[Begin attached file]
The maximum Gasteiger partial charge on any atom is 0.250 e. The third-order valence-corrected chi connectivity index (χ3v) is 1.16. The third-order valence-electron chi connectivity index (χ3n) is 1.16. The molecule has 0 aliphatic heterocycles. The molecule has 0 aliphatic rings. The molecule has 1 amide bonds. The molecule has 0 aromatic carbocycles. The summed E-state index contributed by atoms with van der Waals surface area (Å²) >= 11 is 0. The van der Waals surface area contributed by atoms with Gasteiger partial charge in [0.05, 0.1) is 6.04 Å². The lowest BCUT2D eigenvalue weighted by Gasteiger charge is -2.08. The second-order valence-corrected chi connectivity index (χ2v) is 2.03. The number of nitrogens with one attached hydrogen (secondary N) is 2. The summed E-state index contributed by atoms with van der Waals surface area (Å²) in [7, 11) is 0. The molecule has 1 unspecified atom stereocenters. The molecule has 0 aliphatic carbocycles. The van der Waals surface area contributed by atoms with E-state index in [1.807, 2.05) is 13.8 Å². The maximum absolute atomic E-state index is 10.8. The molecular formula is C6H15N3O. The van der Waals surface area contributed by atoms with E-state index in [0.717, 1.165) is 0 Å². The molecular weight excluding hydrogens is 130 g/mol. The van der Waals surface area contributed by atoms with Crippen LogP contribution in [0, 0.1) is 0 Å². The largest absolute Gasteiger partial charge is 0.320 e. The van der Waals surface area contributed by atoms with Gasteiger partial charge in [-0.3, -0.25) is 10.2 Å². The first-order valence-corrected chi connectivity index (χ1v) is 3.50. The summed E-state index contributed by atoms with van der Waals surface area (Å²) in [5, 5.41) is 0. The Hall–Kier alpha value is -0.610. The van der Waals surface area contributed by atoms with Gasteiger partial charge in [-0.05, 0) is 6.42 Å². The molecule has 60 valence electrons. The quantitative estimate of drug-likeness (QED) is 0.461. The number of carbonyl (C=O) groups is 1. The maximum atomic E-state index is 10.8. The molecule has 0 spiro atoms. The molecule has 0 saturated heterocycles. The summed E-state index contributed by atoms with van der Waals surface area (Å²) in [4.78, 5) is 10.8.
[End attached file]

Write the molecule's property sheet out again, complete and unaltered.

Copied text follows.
The maximum Gasteiger partial charge on any atom is 0.250 e. The third-order valence-corrected chi connectivity index (χ3v) is 1.16. The third-order valence-electron chi connectivity index (χ3n) is 1.16. The molecule has 0 aliphatic heterocycles. The molecule has 0 aliphatic rings. The molecule has 1 amide bonds. The molecule has 0 aromatic carbocycles. The summed E-state index contributed by atoms with van der Waals surface area (Å²) >= 11 is 0. The van der Waals surface area contributed by atoms with Gasteiger partial charge in [0.05, 0.1) is 6.04 Å². The lowest BCUT2D eigenvalue weighted by Gasteiger charge is -2.08. The second-order valence-corrected chi connectivity index (χ2v) is 2.03. The number of nitrogens with one attached hydrogen (secondary N) is 2. The summed E-state index contributed by atoms with van der Waals surface area (Å²) in [7, 11) is 0. The molecule has 1 unspecified atom stereocenters. The molecule has 0 aliphatic carbocycles. The van der Waals surface area contributed by atoms with E-state index in [1.807, 2.05) is 13.8 Å². The maximum absolute atomic E-state index is 10.8. The molecular formula is C6H15N3O. The van der Waals surface area contributed by atoms with E-state index in [0.717, 1.165) is 0 Å². The molecular weight excluding hydrogens is 130 g/mol. The van der Waals surface area contributed by atoms with Crippen LogP contribution in [0, 0.1) is 0 Å². The largest absolute Gasteiger partial charge is 0.320 e. The van der Waals surface area contributed by atoms with Gasteiger partial charge in [-0.3, -0.25) is 10.2 Å². The first-order valence-corrected chi connectivity index (χ1v) is 3.50. The summed E-state index contributed by atoms with van der Waals surface area (Å²) in [5, 5.41) is 0. The Hall–Kier alpha value is -0.610. The van der Waals surface area contributed by atoms with Gasteiger partial charge in [-0.05, 0) is 6.42 Å². The molecule has 60 valence electrons. The quantitative estimate of drug-likeness (QED) is 0.461. The number of carbonyl (C=O) groups is 1. The maximum atomic E-state index is 10.8. The molecule has 0 spiro atoms. The molecule has 0 saturated heterocycles. The summed E-state index contributed by atoms with van der Waals surface area (Å²) in [4.78, 5) is 10.8.